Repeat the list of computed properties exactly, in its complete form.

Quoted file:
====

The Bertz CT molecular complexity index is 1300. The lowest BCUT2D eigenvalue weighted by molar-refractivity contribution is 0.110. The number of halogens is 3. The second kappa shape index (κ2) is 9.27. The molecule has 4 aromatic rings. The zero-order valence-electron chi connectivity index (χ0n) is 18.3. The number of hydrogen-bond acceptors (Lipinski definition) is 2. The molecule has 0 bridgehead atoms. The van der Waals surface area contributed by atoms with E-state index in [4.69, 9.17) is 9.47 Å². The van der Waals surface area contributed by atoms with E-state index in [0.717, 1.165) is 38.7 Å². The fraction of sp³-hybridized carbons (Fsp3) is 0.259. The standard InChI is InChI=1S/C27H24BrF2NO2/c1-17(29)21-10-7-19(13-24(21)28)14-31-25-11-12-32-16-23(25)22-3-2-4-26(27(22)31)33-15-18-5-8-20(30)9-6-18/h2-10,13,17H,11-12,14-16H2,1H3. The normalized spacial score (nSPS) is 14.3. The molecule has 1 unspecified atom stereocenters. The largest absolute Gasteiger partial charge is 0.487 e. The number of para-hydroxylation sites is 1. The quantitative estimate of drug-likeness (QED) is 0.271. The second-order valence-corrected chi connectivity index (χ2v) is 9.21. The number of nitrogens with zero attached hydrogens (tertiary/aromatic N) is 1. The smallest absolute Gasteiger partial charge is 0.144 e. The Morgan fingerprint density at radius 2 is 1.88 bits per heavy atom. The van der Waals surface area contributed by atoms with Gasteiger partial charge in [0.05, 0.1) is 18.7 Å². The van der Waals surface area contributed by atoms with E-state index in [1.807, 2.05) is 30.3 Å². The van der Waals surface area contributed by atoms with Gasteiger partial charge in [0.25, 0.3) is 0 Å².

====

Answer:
The Bertz CT molecular complexity index is 1300. The lowest BCUT2D eigenvalue weighted by molar-refractivity contribution is 0.110. The number of halogens is 3. The second kappa shape index (κ2) is 9.27. The molecule has 4 aromatic rings. The zero-order valence-electron chi connectivity index (χ0n) is 18.3. The number of hydrogen-bond acceptors (Lipinski definition) is 2. The molecule has 0 bridgehead atoms. The van der Waals surface area contributed by atoms with E-state index in [4.69, 9.17) is 9.47 Å². The van der Waals surface area contributed by atoms with E-state index in [0.717, 1.165) is 38.7 Å². The fraction of sp³-hybridized carbons (Fsp3) is 0.259. The standard InChI is InChI=1S/C27H24BrF2NO2/c1-17(29)21-10-7-19(13-24(21)28)14-31-25-11-12-32-16-23(25)22-3-2-4-26(27(22)31)33-15-18-5-8-20(30)9-6-18/h2-10,13,17H,11-12,14-16H2,1H3. The normalized spacial score (nSPS) is 14.3. The molecule has 1 unspecified atom stereocenters. The largest absolute Gasteiger partial charge is 0.487 e. The number of para-hydroxylation sites is 1. The quantitative estimate of drug-likeness (QED) is 0.271. The second-order valence-corrected chi connectivity index (χ2v) is 9.21. The number of nitrogens with zero attached hydrogens (tertiary/aromatic N) is 1. The smallest absolute Gasteiger partial charge is 0.144 e. The Morgan fingerprint density at radius 2 is 1.88 bits per heavy atom. The van der Waals surface area contributed by atoms with Gasteiger partial charge in [0.05, 0.1) is 18.7 Å². The van der Waals surface area contributed by atoms with E-state index in [1.807, 2.05) is 30.3 Å². The van der Waals surface area contributed by atoms with Gasteiger partial charge in [0.25, 0.3) is 0 Å².